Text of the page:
A California obstetrician comes to Medford this week to spread the word on "preconception" health care.
Dr. Carolina Reyes knows from experience that women with health problems often have difficult pregnancies. Reyes sees high-risk pregnancies as a professor of obstetrics and gynecology at the University of Southern California medical school. She'll be in town on Friday, May 21, to talk to physicians, nurses and other health care providers about ways they can encourage their patients to get healthy before they become pregnant.
What: Preconception Health Conference for doctors, nurses and health care providers
When: 8 a.m. to 4 p.m. Friday, May 21
Where: Smullin Center, 2825 E. Barnett Road, Medford
Registration: $75 general, $15 for students. Call 541-774-8095 or e-mail firstname.lastname@example.org
"The health of the mom affects the health of the baby," Reyes said in a telephone interview, "and the health of the mom can affect the lifelong health of the child."
Reyes is one of the featured speakers at the second annual Preconception Health Conference sponsored by the Health Care Coalition of Southern Oregon, a nonprofit organization comprising Jackson, Josephine and Douglas county public health departments and four safety net clinics.
The program will be chaired by Dr. Lee Murdoch, retired Medford pediatrician recently honored by Asante Health System for his lifelong contributions to Southern Oregon's medical community.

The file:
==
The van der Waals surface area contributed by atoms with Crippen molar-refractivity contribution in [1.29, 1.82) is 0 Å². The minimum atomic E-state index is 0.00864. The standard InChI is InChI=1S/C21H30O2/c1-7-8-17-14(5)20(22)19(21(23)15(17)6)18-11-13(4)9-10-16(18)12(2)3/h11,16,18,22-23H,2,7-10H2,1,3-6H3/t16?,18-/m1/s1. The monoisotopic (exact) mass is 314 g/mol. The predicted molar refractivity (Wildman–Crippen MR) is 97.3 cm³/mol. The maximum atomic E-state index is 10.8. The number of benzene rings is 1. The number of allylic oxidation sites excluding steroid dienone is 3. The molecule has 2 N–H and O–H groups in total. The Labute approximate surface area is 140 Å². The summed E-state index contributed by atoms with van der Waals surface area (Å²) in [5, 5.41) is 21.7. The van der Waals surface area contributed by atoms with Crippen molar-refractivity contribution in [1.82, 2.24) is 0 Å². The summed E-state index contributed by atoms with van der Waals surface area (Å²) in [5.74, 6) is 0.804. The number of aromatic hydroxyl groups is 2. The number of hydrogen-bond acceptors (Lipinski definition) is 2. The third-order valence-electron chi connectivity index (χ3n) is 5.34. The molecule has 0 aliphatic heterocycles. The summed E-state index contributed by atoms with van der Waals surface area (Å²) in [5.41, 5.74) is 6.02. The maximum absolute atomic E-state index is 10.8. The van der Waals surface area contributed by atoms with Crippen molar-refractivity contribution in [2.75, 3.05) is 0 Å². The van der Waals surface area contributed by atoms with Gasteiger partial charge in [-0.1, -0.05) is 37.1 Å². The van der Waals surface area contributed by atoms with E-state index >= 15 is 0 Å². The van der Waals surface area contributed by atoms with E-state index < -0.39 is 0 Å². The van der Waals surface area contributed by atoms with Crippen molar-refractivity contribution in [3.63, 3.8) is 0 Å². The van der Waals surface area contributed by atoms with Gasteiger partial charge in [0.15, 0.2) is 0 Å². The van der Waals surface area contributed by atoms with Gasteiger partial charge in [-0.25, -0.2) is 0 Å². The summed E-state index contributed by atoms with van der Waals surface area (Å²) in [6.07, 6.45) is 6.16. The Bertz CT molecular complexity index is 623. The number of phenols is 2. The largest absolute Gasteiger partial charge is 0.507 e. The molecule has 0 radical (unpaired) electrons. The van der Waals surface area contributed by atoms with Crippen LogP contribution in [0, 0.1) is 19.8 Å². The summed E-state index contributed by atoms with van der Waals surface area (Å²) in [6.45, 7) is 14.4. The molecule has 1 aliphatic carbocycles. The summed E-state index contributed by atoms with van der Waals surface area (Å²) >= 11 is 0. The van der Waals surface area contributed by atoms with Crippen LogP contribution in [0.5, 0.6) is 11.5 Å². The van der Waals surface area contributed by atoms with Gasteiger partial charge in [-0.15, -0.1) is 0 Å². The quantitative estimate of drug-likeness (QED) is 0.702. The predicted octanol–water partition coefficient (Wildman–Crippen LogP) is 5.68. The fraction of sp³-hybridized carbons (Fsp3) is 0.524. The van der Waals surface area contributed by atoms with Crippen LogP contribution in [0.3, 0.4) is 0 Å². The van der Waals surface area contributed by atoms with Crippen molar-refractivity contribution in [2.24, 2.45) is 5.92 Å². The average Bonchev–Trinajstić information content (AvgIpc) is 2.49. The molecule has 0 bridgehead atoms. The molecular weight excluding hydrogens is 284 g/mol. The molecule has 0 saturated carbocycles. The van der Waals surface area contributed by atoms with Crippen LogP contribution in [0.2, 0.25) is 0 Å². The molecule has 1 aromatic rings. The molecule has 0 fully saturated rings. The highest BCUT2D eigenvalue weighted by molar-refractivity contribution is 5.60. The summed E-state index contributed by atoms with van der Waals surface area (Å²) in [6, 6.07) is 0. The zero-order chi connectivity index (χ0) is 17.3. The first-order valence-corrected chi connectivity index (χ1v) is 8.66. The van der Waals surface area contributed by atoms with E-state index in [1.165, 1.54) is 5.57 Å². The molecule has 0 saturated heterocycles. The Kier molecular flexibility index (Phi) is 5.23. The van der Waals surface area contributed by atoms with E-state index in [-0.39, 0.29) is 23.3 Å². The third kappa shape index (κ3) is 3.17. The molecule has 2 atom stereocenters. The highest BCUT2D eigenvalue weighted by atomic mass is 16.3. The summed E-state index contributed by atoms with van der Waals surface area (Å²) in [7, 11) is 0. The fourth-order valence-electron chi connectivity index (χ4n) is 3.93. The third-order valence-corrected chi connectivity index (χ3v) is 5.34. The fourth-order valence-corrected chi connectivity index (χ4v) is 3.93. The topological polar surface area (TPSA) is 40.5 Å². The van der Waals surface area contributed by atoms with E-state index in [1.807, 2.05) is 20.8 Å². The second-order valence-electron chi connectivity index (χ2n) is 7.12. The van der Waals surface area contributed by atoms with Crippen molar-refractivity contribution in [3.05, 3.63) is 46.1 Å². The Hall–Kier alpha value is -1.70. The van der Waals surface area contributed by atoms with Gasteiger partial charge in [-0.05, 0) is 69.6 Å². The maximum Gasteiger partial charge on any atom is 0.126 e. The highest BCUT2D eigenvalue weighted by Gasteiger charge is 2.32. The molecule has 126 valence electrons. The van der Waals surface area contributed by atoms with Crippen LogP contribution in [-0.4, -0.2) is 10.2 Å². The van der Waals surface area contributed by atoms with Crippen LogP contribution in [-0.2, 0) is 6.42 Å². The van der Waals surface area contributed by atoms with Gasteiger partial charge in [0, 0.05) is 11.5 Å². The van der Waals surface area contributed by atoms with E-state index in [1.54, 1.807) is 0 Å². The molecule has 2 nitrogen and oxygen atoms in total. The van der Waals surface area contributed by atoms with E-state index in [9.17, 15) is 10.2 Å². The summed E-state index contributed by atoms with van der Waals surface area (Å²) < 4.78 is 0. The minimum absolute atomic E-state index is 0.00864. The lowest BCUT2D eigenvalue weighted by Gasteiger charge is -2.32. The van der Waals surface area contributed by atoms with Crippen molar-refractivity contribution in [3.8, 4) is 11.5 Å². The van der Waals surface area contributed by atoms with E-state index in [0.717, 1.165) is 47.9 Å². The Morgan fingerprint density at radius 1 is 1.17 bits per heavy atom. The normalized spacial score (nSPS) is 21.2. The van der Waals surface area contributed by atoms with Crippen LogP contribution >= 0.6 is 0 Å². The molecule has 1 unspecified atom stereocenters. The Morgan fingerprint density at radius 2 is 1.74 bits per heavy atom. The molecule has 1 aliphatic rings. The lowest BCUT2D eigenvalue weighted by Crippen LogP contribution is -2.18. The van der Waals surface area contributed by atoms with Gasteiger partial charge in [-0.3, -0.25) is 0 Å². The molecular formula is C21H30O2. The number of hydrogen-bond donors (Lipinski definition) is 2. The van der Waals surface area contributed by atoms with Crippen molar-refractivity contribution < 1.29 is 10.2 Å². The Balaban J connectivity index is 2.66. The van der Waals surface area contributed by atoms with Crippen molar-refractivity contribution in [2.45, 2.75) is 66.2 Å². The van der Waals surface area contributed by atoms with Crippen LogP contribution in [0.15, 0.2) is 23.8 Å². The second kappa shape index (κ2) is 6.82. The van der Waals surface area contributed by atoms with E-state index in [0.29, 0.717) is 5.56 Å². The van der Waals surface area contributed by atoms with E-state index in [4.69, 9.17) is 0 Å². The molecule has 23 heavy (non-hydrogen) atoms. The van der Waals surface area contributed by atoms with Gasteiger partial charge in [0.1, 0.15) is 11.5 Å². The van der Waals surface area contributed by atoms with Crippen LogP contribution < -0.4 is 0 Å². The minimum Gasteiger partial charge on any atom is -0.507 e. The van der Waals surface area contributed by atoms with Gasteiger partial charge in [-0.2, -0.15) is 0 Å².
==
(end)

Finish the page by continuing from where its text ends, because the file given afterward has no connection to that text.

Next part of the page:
Lillian Koppelman, HCCSO's executive director, said local doctors and nurses understand the importance of prenatal care, and they encourage women to avoid alcohol and tobacco during their pregnancy, but many could do more to encourage their patients to maintain good health while they're of childbearing age.
"Fifty percent of pregnancies are unplanned," Koppelman said. "A woman doesn't know she's pregnant for six to eight weeks. The damage (to the fetus) can be done before they even know it."
Prenatal care may begin too late to prevent fetal development problems, she said. "We need to go way upstream."
Reyes said chronic diseases such as diabetes have become a factor in more pregnancies because a growing number of women have children later in life, when they may be struggling with blood-sugar problems.
Reyes said much of the fetal neural system develops during the first eight weeks of pregnancy. Many neural problems and congenital heart defects in the fetus can be connected with the mother's diabetes. That makes it important for women to have their blood sugar under control before they think about pregnancy.
Koppelman said physicians can play a critical role in encouraging women to be in prime physical condition prior to getting pregnant because many people still respect what doctors tell them.
"Women respond best when the doctor gives them the message," she said.
She'd like to see doctors and nurses talk regularly with women about their plans for having children, even during medical visits that have nothing to do with pregnancy or reproductive health.
"We need to do lots more education across the board," Koppelman said. "Repetition is the way people learn."
Reach reporter Bill Kettler at 541-776-4492, or e-mail email@example.com.